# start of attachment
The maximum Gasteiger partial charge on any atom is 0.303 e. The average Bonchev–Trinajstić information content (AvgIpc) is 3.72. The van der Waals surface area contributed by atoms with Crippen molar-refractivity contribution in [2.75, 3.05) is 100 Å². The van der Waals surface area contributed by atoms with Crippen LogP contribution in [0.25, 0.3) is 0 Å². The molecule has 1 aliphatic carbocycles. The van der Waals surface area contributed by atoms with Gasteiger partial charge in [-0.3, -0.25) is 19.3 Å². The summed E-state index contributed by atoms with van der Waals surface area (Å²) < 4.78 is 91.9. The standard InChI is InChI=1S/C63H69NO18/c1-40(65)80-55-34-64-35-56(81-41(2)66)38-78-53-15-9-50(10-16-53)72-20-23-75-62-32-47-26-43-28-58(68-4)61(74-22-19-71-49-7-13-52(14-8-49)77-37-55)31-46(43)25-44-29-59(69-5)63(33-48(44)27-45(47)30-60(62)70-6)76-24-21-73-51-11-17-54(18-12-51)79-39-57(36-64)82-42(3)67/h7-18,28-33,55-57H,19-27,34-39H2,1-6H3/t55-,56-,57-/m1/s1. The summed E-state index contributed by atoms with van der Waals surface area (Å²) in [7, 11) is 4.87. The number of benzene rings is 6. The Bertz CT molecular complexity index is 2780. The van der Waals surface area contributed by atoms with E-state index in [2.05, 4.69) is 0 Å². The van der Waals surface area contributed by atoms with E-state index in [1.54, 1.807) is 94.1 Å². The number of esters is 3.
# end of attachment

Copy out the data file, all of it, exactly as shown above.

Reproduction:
The maximum Gasteiger partial charge on any atom is 0.303 e. The average Bonchev–Trinajstić information content (AvgIpc) is 3.72. The van der Waals surface area contributed by atoms with Crippen molar-refractivity contribution in [2.75, 3.05) is 100 Å². The van der Waals surface area contributed by atoms with Crippen LogP contribution in [0.25, 0.3) is 0 Å². The molecule has 1 aliphatic carbocycles. The van der Waals surface area contributed by atoms with Gasteiger partial charge in [-0.3, -0.25) is 19.3 Å². The summed E-state index contributed by atoms with van der Waals surface area (Å²) < 4.78 is 91.9. The standard InChI is InChI=1S/C63H69NO18/c1-40(65)80-55-34-64-35-56(81-41(2)66)38-78-53-15-9-50(10-16-53)72-20-23-75-62-32-47-26-43-28-58(68-4)61(74-22-19-71-49-7-13-52(14-8-49)77-37-55)31-46(43)25-44-29-59(69-5)63(33-48(44)27-45(47)30-60(62)70-6)76-24-21-73-51-11-17-54(18-12-51)79-39-57(36-64)82-42(3)67/h7-18,28-33,55-57H,19-27,34-39H2,1-6H3/t55-,56-,57-/m1/s1. The summed E-state index contributed by atoms with van der Waals surface area (Å²) in [7, 11) is 4.87. The number of benzene rings is 6. The Bertz CT molecular complexity index is 2780. The van der Waals surface area contributed by atoms with E-state index in [2.05, 4.69) is 0 Å². The van der Waals surface area contributed by atoms with E-state index in [1.54, 1.807) is 94.1 Å². The number of esters is 3.